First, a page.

This morning I read an article titled “7 Worst International Aid Ideas” (http://matadornetwork.com/change/7-worst-international-aid-ideas/). I was catching up on the blog of a friend who lives and works in Uganda (http://grassyroadwanderingfeet.tumblr.com/), and she had it linked. The title hooked me.
Though I don’t wholeheartedly agree with all the author says, it’s a worthwhile read, and it reminded me of a book my husband read recently, When Helping Hurts (which has a Christian take on this issue).
Just after reading the article, I opened my computer journal and scrolled down to the bottom of it to begin writing. My cursor landed instead on something I wrote last October about creating family with our two international students (see below). For me, somehow, it connects with my swirling, always-developing thoughts about aid and service. I have no expertise on international aid, but I’ve learned from experience that if giving ever feels easy, if it doesn’t touch and even skewer my heart some, then it’s probably been done wrong. It has probably done some hurt—if not to the receiver, then to the giver.
Take our family—with four children ranging in age from 5 to 11—and add two international girls, ages 15 and 17. Did I ever think it would be easy? No, not even once; in fact, at a host family meeting early this fall when they told us the that the “honeymoon phase” would last between 1-3 weeks, I thought, “I’m pretty sure I skipped that phase.”
But at that time I was thinking mostly of the extra work it would cause for me: more food (and kinds of food) to shop for, more mouths to feed, more schedules to keep track of, more, more, more. Okay, yes, I also knew from experience that if you don’t bond with people, it can make living with them in your house really awkward, but I was focused on the added load.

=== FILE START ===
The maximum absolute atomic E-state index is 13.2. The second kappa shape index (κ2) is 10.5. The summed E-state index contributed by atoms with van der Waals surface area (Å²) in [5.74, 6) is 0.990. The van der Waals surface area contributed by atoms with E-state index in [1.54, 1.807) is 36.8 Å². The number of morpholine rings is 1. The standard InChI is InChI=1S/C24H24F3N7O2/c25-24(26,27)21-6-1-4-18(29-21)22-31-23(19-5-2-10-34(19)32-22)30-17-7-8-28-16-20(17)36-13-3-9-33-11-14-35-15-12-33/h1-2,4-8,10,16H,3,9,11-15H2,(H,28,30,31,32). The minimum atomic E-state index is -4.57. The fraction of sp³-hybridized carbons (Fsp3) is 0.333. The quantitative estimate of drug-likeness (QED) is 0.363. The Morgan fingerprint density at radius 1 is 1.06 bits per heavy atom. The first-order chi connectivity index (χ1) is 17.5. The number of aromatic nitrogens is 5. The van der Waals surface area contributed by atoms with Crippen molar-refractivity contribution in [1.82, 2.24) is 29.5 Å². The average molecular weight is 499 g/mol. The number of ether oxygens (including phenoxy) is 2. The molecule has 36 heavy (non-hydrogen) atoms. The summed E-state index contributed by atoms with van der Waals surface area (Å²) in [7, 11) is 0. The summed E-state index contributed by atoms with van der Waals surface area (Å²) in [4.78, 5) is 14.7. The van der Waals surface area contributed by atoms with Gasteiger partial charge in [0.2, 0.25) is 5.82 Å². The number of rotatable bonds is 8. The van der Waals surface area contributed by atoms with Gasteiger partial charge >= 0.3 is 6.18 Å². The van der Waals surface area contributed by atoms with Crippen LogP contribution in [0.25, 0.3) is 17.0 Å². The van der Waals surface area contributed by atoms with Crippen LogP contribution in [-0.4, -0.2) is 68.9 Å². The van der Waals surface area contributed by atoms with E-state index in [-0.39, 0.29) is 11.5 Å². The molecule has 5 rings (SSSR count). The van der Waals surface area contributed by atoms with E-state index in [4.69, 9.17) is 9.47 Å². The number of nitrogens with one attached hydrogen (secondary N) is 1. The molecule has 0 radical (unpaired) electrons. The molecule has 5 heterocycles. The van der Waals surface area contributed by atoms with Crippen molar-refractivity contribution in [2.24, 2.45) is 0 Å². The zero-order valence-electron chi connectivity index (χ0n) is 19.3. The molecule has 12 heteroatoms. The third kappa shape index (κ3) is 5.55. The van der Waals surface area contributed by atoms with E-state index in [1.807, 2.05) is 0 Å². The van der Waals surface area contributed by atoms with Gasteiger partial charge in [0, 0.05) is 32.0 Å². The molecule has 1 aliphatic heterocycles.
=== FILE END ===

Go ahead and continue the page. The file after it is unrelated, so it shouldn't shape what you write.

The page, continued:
I didn’t really expect the emotional upheaval. It’s not easy helping two girls who are used to quiet, one- or two-child homes adjust to having three, loud, much younger “siblings.” It’s not easy explaining to those younger children that just because someone is afraid of dogs doesn’t mean that she hates our well-loved Chai. It’s not easy negotiating reconciliation between people whose definitions of “forgiveness” are literally worlds apart.
And it’s really easy to slip into withdrawal. We’ll just get by; we’ll co-exist; we’ll let them hang out in their room—a lot.
But then God intervenes. We hear more of their stories. Our hearts stretch. Okay, that’s enough, we think, but then God does it again. We care more; we want more; we think, “Maybe we can actually feel like a unit, a group that gets along.” Then God brings more tension, more involvement, more stretching of the hearts—a better way to put it would be that He’s actually adding new material. Suddenly we find ourselves saying, “We want you to feel like you are a real part of us. We want you to learn that we can get mad at each other, we can have conflict, we can mess up. It’s all right. We talk about these things; we share our frustrations; we ask for God’s help with the supernatural task of forgiveness and we move on. That’s what families do.”
Even as I write this, I gasp at the audacity of this: that a ragtag group of people could learn to act like a real family. But isn’t that what God calls His ragtag group of followers—drawn from every nation, every tribe, every socioeconomic group, and every level of “ability”? He calls us a family.
And I believe He is in the business of doing it on the very small level as well.
“A father to the fatherless, a defender of widows,
is God in his holy dwelling.
6 God sets the lonely in families,[c]
he leads out the prisoners with singing;” Psalm